Was the obstacle course behind the TAC shed set up when you had to go through RIP, and was it called the Downing Mile back then?
You know I am not sure. We did have an obstacle course/run at 1st Battalion; but it started out being called the Burma Mile or Merrill’s Mile. I can’t remember now. We had built one back at Ft. Stewart and then when we got to Hunter, we built one as well, but it was just not used as much because it wasn’t convenient. I think because so many of the instructors came from 1st BN, they built one right there on the hill behind where the old RIP was—the TAC office I believe? I just can’t remember if it was called the Downing Mile back in ’85. I know the one we first built back at Stewart was the Burma or Merrill Mile. Back then, the primary Ranger lineage was from Merrill’s Marauders, and SF still had the lineage and history of the WWII Ranger BNs. Interestingly, I think it was General Grange that pulled all history/lineage back in; I could be wrong but I am pretty sure it was Grange that made that happen
Can you talk about how you ended up as the B CO 3rd platoon sergeant?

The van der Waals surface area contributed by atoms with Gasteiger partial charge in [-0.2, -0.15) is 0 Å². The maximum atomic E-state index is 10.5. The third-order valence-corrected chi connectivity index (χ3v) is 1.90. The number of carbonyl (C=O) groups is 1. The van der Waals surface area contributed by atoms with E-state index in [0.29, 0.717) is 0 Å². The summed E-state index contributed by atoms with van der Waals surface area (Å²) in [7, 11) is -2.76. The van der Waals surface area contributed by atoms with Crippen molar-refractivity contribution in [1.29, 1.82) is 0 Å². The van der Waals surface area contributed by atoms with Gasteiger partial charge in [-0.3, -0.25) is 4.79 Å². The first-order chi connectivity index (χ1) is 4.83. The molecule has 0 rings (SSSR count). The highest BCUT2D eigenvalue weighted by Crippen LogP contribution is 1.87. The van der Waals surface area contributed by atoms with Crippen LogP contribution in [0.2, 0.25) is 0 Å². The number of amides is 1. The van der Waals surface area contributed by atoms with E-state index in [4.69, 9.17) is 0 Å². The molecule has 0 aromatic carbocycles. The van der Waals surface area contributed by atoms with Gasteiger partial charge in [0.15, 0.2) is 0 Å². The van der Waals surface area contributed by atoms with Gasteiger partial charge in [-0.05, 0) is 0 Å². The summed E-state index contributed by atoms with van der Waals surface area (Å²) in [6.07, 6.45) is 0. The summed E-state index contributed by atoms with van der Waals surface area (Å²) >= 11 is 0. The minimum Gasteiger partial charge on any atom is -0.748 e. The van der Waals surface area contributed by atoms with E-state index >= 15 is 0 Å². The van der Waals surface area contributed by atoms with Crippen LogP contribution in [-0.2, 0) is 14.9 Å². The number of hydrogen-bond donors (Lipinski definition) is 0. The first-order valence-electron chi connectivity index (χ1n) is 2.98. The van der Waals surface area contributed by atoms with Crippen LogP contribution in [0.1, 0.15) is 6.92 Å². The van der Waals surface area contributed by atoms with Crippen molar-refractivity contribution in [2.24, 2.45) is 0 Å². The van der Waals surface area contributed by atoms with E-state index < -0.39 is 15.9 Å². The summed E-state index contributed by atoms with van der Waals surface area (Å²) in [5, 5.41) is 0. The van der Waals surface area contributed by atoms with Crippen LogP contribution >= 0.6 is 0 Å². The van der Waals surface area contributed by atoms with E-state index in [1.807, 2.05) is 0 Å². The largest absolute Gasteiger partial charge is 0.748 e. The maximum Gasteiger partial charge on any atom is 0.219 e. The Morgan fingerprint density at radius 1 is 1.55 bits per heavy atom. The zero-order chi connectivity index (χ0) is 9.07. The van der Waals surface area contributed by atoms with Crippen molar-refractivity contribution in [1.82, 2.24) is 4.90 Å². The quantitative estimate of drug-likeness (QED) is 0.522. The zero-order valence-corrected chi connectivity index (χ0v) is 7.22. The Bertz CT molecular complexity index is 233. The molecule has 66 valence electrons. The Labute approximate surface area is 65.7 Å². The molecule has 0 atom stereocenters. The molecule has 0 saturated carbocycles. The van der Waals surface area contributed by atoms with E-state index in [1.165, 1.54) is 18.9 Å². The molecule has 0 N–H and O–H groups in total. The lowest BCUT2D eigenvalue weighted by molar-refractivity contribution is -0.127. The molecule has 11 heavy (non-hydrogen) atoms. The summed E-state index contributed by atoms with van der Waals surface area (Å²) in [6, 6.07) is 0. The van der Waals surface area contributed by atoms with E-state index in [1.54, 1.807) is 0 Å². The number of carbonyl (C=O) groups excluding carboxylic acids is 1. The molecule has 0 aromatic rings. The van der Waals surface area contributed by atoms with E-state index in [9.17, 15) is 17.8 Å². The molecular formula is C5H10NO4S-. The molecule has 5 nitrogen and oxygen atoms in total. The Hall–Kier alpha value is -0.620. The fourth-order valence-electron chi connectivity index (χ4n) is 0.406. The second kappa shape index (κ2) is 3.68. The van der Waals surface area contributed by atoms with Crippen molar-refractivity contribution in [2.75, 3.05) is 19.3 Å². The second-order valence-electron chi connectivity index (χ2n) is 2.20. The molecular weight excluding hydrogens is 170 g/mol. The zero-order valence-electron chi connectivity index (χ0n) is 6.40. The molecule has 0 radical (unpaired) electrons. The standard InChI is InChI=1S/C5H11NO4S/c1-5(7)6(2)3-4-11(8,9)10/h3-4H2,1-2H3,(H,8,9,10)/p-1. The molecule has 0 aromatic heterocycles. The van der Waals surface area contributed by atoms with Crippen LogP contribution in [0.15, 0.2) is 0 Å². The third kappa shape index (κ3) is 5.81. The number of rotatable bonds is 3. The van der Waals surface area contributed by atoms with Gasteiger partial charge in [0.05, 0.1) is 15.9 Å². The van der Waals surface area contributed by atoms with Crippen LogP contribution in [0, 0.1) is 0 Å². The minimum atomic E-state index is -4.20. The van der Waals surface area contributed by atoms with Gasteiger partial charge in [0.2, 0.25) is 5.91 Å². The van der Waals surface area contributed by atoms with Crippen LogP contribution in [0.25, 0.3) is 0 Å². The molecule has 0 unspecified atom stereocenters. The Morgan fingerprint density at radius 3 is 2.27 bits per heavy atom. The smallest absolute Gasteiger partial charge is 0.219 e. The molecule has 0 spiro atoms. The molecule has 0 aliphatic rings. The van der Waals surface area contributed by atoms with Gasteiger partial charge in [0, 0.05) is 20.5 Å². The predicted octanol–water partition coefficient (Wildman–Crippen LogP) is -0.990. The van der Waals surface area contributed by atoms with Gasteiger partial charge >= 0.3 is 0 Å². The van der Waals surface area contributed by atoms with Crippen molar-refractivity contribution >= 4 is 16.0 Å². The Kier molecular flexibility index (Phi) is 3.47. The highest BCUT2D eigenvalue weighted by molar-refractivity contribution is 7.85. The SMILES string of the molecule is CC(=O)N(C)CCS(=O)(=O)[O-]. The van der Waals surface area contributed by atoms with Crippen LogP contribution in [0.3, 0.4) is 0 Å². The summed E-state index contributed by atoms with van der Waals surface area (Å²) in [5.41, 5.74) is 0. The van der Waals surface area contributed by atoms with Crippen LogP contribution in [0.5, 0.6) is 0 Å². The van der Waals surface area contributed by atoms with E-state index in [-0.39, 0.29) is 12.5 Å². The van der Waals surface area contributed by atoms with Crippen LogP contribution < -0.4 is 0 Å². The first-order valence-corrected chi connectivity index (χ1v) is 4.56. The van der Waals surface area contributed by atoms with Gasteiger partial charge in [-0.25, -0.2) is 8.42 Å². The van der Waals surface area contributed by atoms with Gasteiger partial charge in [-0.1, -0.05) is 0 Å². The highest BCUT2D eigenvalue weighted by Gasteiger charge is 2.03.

I had 2nd platoon in A Company, and we really had a good group of NCOs—just a great group of soldiers. Anyway, I had a 1SG who I didn’t respect very much; now that doesn’t mean he was wrong, and quite frankly I probably carried myself in the wrong way at times too. It kind of goes back to the Citadel a little bit and when I was told it was my time to go for a while. I think I had gotten burned out and I was at the point where people couldn’t tell me anything.
You know back then it was unusual to have six or seven years in BN; the burn-out rate was just really high. So I think that the same thing was happening when I was A Company 2nd platoon sergeant. I had been there a while, was pretty successful, and had just started getting to that point again where I probably wasn’t as open as I should have been. As you probably remember, I always did things a little different and had a little different attitude about some things. I was never really into the BS and just doing things for the sake of doing them; kind of like we talked about with D&C, formation, and ceremonies.
So the 1SG was a little more old school and my tolerance for some of that stuff was not very high, and looking back I should have been more respectful because he was the 1SG and I could have probably learned some things from him as well. So there was an incident where I was accused of telling the BN CSM something and it wasn’t true. It never happened. Even Dave Dalton, who was the BN CSM at the time, said it wasn’t true, but it didn’t matter. The damage was done. By that time, the relationship between the 1SG and I was fractured and we couldn’t work together, so I went over to B Company 3rd platoon.